Low hanging fruit versus tax avoidance

Wouldn’t it be great if we could stop cutting services here in the UK because the government was getting all the money it’s owed? Cutting services and making savings is really going after the low hanging fruit; it’s easier than tackling the bigger problems of inefficiency in the system and tax avoidance/evasion.

Thanks to Reuters investigation into the amount of tax Starbucks pay, the Public Accounts Committee is now grilling a lot of multinational companies over their technically legal (but morally wrong) business practices. You know, like Amazon funnelling all it’s profits through Luxembourg (15,000 people employed in the UK, 500 in Luxembourg yet no tax paid in the UK), or Starbucks charging itself large royalty fees to syphon profit out of the UK, or Google employing people in the UK simply to transfer phone calls to Ireland so ads can be sold there in a low tax environment. You can read about how the multi-nationals fared on the BBC.

The companies came up with some jolly spurious arguments, like saying they contribute a lot of PAYE (they don’t, their employees do) and VAT (again they don’t, it’s an end user tax levied on you and me as the end purchaser that companies just collect on HMRC’s behalf), which hasn’t helped matters much either.

But is there firm policy behind this or is it just political grandstanding?

You see the Public Accounts Committee will be very aware of the HMRC Tax Gap Analysis report that was issued in October (copy in PDF here). HMRC regularly look at what they call the tax gap. This looks at the amount of tax that Revenue & Customs thinks it should be collecting based on a very detailed and robust analysis and compares it to the amount it actually receives.

At the moment the underpayment, the tax gap, stands at £32bn for 2010-2011. Collecting this “missing” tax could clear the deficit in 3 years with no cuts to public services.

And according to HMRC:

We estimate that the small and medium-sized enterprises (SME) customer group is responsible for nearly half of the tax gap, and that most evasion is carried out by SMEs. In addition to the wide range of tailored and targeted educational support, which aims to provide customers with greater certainty that they have got things right at key points in their business lifecycle, we have invested heavily in additional compliance staff to tackle evasion, and in cutting-edge technology to identify it sooner.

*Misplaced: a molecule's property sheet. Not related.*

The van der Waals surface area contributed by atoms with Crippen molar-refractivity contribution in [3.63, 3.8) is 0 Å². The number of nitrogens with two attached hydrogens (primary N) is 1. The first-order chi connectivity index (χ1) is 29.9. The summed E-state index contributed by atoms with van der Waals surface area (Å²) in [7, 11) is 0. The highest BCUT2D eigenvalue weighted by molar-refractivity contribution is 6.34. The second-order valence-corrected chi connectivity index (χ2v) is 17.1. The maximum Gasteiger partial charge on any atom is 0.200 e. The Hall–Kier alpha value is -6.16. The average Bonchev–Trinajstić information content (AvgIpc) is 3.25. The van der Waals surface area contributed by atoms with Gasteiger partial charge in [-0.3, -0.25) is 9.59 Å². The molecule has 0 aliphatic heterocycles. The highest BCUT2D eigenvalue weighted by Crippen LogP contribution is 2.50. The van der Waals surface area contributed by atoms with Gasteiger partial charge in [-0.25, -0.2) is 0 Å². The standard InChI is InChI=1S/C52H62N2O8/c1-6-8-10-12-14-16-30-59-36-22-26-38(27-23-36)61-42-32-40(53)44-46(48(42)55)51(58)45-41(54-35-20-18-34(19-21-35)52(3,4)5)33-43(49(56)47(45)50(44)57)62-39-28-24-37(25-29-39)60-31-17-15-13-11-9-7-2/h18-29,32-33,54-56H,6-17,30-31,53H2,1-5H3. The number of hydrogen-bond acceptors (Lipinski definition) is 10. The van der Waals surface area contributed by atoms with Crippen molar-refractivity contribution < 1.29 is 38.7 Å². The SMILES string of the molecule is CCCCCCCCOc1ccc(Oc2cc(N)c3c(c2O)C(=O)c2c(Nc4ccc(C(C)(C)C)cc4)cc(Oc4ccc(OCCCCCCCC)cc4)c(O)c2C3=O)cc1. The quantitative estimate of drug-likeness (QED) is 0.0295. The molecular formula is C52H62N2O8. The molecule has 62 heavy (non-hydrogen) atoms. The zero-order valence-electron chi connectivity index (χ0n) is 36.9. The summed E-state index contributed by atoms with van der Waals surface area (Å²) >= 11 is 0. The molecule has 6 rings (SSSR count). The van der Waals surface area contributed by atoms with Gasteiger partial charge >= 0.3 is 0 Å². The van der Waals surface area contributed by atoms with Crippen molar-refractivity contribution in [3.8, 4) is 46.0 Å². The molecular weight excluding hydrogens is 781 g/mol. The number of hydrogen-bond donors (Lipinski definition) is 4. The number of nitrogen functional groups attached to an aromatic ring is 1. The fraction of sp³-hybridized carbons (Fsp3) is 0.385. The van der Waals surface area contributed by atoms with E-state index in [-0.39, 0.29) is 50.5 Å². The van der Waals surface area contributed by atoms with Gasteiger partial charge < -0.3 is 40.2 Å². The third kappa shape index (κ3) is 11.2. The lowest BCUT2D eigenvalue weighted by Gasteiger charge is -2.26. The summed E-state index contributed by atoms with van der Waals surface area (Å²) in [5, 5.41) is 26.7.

The cynic in me worries that public roastings for multinationals is nothing but an attempt to look good in front of the camera and will see no real improvement in tax revenue collected. Unless of course the government then follows it up with more headline policies to go after small and medium sized businesses who account for about £16bn a year of missing tax from home grown enterprises that don’t turn over billions.

Of course it’s important that tax avoidance (legal but morally questionable) and tax evasion (illegal) are dealt with because fundamentally the money to run the country comes from tax’s collected and if money isn’t collected, then services have to be cut. I’m sure people will argue to forcing companies to pay this tax over will put some of them out of business or push inflation up but that misses the point that it’s profit that’s being taxed- if the companies weren’t making a profit they wouldn’t have the tax liability in the first place that they’re trying to avoid.

Corporate responsibility policies are popular at the moment; don’t you think paying your fair share of tax is a responsibility?